News / Toronto

Advocates call on province to close loopholes that allow landlords to hike rent

The group of advocates went to Queen's Park to ask for change in the Residential Tenancies Act, which allows landlords to apply for above-guideline increases.

Residents at 1251 King St. W. are currently on a rent strike, protesting an above-guideline rent increase proposal.

Chris Young / The Canadian Press

Residents at 1251 King St. W. are currently on a rent strike, protesting an above-guideline rent increase proposal.

As Toronto housing costs continue to soar, advocates are calling on the Ontario government to close loopholes permitting extra rent hikes that "unfairly offload" maintenance costs onto tenants.

"We think it's a very serious problem because it can hit whole buildings at once," said Kenneth Hale, legal director at the Advocacy Centre for Tenants Ontario. "It seems to be accelerating, and we are concerned that, without some kind of change of rules, the trend will continue to increase in 2018."

The group — together with the Federation of Metro Tenants' Associations and the Association of Community Organizations for Reform Now — were at Queen's Park on Tuesday, asking for change in the Residential Tenancies Act. The act allows landlords to apply for rent increases beyond the guideline annually set by the province in order to cover the cost of capital repairs.

Last year, Hale said, the Landlord and Tenant Board received a record number of more than 250 applications to increase rent above the guideline. Back in 2012, there were only about 100 such applications.

Hale said landlords have found ways to unfairly exploit that provision to jack up rent.

Dozens of tenants at a building in Parkdale are currently on a rent strike, protesting an above-guideline application from landlord Nupsor Investment. While the hearing on this application has been adjourned, those on strike have already received eviction notices.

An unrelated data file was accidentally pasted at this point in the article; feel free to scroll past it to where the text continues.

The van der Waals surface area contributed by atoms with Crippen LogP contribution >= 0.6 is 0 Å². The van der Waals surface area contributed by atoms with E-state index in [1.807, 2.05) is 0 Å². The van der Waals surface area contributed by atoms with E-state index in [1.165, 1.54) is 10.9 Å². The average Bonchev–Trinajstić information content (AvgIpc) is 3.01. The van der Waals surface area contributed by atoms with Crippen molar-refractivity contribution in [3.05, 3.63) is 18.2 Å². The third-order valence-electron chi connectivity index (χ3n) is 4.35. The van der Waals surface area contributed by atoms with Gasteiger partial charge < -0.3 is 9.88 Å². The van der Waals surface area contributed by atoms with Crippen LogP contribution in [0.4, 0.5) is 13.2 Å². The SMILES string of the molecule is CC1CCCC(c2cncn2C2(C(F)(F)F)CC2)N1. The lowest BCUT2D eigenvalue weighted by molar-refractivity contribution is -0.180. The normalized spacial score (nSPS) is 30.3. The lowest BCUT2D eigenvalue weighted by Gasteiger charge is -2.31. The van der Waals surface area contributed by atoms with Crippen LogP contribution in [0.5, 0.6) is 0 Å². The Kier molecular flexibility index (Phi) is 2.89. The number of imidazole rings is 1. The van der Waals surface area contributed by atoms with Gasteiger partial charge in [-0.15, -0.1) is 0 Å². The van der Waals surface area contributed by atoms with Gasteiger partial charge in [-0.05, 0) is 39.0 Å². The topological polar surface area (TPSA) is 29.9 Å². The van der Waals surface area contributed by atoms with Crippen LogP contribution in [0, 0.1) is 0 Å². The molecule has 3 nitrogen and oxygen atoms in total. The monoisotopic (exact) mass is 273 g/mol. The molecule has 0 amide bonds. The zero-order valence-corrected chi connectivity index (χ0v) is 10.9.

Cole Webber of Parkdale Community Legal Services said building owner Michael Lax needs to negotiate with tenants and address their concerns.

"Instead of kicking people out of their homes in the middle of winter, Lax needs to end this rent dispute by withdrawing his application," Webber said.

Advocates are asking the province to restrict the list of reasons landlords can use. Some landlords, Hale said, simply do exterior work like replacing balconies and refurbishing the lobby to make the building look good and attract future renters. He argues that only expenditures that have direct benefits to tenants, like heating system replacement or improvements inside units, should be considered.

"Tenants should also be allowed to have input into what the expenditures should be, if they're going to be asked to pay for them," he noted. "Landlords are already generating enough money from these buildings to absorb the costs of these repairs."

The city's Tenant Issues Committee voted last week to ask the province to provide more data on applications for above-guideline rent increases. Among other issues, the city wants to eliminate general repairs and property maintenance from the list of valid reasons.

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